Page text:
Why Opioid Overdose Deaths are Rising in the Black Community

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Addiction doesn’t discriminate: anyone from every ethnicity, cultural background, and class can experience the struggles of opioid use disorder (OUD). So why have opioid overdose deaths been rising in the Black community in recent years? The numbers are alarming: the Pew Research center has noted that opioid overdose deaths in Black men have tripled since 2015, and while the rates in Black women are lower, both Black men and women experienced higher death rates than their white counterparts.1 

It wasn’t always like this. White Americans have historically garnered the most attention as the opioid epidemic gained steam since the late 90s. Purdue Pharma, the infamous pharmaceutical company behind Oxycontin, even focused all of their marketing efforts in mostly white communities.2 Not surprisingly, overdose deaths were more prominent for individuals in those communities, at least until Black individuals started outpacing them in the late 2010s.3 

Media coverage focused their reporting in those areas as well, expressing shock at how addiction was prevalent in white, suburban, and affluent communities rather than in Black, urban, and poor communities, largely portraying the epidemic as something that mostly impacts white Americans. On the other hand, Black Americans were more likely to be portrayed as criminals, with stories less sympathetic about their OUD struggles.4 This is the likely outcome of the criminalization approach to the war on drugs which has impacted communities of color with disproportionately high incarceration rates compared to white drug offenders.5

This framing doesn’t help when Black individuals also face outdated misconceptions from their healthcare providers, a majority of which still believe that their Black patients suffer less pain than their white patients.6 Naturally, those views impact the way that their patients receive care. Black patients were less likely to receive an opioid prescription since the start of the epidemic, which explains why their overdose rates weren’t as high.7 But that changed in the 2010s as Black Americans fatally overdosed on synthetic opioids at higher rates than white Americans.8 

Even with these high rates, however, those in the Black community may find additional challenges in accessing treatment programs for their OUD. They are less likely to have access to opioid treatment drug buprenorphine, which is primarily restricted to patients with insurance or private pay (which Black people are less likely to have access to).9 10 This is significant, as buprenorphine is allowed to be taken home while methadone has been primarily restricted to multiple, supervised in-person visits until recently — a difference that is more than likely to impact progress. Because the COVID-19 pandemic forced many treatment programs to adopt a telemedicine model, methadone restrictions have finally relaxed with no discernable impact on patient outcomes.11 But with current shortages of both methadone12 and buprenorphine13, Black patients may see no positive change in accessing treatment programs.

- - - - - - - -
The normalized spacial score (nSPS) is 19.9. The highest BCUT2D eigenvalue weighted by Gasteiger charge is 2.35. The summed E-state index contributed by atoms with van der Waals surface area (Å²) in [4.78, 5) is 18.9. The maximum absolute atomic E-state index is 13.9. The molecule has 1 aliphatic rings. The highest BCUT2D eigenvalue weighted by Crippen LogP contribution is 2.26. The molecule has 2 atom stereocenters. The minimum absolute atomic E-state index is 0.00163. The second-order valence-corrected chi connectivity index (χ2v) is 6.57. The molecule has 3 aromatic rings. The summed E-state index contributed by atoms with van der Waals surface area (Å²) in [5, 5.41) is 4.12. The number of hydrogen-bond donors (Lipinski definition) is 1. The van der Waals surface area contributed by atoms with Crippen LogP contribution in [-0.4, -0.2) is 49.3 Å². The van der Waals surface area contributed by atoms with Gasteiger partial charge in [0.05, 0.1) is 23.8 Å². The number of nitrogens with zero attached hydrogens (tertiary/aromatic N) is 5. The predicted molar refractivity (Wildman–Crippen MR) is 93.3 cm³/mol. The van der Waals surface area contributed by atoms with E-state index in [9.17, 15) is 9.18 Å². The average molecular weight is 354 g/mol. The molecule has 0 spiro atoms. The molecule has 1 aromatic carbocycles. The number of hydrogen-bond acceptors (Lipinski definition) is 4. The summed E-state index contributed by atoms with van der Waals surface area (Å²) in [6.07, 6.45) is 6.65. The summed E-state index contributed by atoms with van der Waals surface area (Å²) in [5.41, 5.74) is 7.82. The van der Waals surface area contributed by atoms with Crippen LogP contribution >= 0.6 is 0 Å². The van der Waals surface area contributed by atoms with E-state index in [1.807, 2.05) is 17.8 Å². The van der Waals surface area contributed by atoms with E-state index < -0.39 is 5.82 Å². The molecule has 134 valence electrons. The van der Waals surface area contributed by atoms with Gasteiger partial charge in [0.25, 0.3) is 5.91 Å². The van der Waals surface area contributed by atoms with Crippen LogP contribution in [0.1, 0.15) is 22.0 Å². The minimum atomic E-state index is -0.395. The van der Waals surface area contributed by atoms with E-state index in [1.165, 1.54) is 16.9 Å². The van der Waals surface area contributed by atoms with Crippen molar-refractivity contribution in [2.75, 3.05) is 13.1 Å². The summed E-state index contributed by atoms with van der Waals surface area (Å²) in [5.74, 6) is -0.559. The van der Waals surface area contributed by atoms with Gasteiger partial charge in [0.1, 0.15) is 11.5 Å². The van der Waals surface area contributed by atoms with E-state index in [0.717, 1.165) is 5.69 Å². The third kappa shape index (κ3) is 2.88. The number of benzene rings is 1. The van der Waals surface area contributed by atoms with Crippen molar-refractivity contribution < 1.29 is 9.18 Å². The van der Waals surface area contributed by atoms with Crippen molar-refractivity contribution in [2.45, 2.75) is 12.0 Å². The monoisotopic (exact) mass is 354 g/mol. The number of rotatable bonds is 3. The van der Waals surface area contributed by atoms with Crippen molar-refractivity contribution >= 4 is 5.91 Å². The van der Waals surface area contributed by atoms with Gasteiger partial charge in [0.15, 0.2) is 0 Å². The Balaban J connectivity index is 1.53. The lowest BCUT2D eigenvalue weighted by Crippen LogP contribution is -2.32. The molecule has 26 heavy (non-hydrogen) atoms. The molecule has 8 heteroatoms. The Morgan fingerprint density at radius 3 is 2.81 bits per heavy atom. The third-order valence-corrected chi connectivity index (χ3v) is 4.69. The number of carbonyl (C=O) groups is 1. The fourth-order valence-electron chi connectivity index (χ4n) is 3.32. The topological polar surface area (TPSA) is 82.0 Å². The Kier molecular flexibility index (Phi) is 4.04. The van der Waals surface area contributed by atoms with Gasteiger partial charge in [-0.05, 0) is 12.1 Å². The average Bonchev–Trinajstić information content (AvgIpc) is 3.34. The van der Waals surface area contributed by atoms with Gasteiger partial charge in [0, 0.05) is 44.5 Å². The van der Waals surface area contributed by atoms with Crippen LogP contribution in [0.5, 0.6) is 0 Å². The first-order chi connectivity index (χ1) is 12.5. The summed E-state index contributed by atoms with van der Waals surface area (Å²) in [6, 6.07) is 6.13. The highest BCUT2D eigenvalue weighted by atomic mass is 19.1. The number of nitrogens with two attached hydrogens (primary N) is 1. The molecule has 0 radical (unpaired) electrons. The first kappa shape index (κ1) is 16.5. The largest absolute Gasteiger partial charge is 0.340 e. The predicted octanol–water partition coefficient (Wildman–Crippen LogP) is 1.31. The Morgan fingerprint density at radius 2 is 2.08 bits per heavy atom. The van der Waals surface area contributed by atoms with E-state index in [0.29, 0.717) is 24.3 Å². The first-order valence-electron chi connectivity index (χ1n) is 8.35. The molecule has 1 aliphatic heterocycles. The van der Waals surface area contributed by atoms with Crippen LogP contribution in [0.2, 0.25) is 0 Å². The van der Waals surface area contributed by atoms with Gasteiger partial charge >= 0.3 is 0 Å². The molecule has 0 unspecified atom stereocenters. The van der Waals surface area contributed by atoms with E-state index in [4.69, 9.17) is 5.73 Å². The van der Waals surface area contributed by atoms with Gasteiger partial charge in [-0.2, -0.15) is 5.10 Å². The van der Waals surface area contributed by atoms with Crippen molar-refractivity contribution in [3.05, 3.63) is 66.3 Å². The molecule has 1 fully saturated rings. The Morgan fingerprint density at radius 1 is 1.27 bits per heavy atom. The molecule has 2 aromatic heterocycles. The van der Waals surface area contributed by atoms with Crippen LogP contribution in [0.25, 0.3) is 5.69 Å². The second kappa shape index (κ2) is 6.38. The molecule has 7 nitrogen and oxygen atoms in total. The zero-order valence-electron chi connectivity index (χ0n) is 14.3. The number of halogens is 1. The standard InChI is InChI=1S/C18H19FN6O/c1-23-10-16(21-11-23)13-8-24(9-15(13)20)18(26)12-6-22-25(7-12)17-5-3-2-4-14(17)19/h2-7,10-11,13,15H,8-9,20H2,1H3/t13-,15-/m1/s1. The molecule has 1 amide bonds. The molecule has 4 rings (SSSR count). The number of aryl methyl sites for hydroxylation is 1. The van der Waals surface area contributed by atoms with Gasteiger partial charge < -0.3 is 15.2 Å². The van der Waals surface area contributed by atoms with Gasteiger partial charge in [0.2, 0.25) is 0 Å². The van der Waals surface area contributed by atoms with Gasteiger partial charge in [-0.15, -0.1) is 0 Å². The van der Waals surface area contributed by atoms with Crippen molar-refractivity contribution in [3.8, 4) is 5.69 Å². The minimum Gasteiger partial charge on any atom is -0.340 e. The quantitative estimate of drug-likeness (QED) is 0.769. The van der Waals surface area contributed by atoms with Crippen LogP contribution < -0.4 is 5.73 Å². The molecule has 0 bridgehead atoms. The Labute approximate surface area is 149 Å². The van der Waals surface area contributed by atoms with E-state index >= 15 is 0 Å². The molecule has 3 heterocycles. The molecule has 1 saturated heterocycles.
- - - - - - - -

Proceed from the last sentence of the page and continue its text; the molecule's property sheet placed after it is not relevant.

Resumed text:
Just like addiction, racism can appear where it’s not expected or appropriately identified until it becomes an issue too late to address. However, they aren’t mutually exclusive to one another. People can be racist — addiction can’t. The sooner we realize that, the better the outcomes will be for individuals that are already discriminated against and marginalized in all aspects of their lives. It’s about time that treatment programs recognize this disparity so the victims with OUD can have equal access to care. 

1 Recent surge in U.S. drug overdose deaths has hit Black men the hardest
2 White opioids: Pharmaceutical race and the war on drugs that wasn’t – PMC 
3 African Americans now outpace whites in opioid‐involved overdose deaths: a comparison of temporal trends from 1999 to 2018 – Furr‐Holden – 2021 – Addiction – Wiley Online Library 
4 The War on Drugs That Wasn’t: Wasted Whiteness, “Dirty Doctors,” and Race in Media Coverage of Prescription Opioid Misuse 
5 The Drug War, Mass Incarceration and Race (English/Spanish) | Drug Policy Alliance 6
6 Racial bias in pain assessment and treatment recommendations, and false beliefs about biological differences between blacks and whites | PNAS 
7 Trends in Prescription Opioid and Nonopioid Analgesic Use by Race, 1996–2017 – American Journal of Preventive Medicine 
8 Differences in Opioid Overdose Mortality Rates Among Middle-Aged Adults by Race/Ethnicity and Sex, 1999-2018 – Rachel A. Hoopsick, Gregory G. Homish, Kenneth E. Leonard, 2021 
9 Buprenorphine Treatment Divide by Race/Ethnicity and Payment | Health Disparities | JAMA Psychiatry 
10 Addressing racial & socioeconomic disparities in access to medications for opioid use disorder amid COVID-19 – PMC 
11 The impact of relaxation of methadone take-home protocols on treatment outcomes in the COVID-19 era 
12 Methadone Access for Opioid Use Disorder During the COVID-19 Pandemic Within the United States and Canada | Addiction Medicine | JAMA Network Open 
13 Racial and Ethnic Disparities in Buprenorphine and Extended-Release Naltrexone Filled Prescriptions During the COVID-19 Pandemic 

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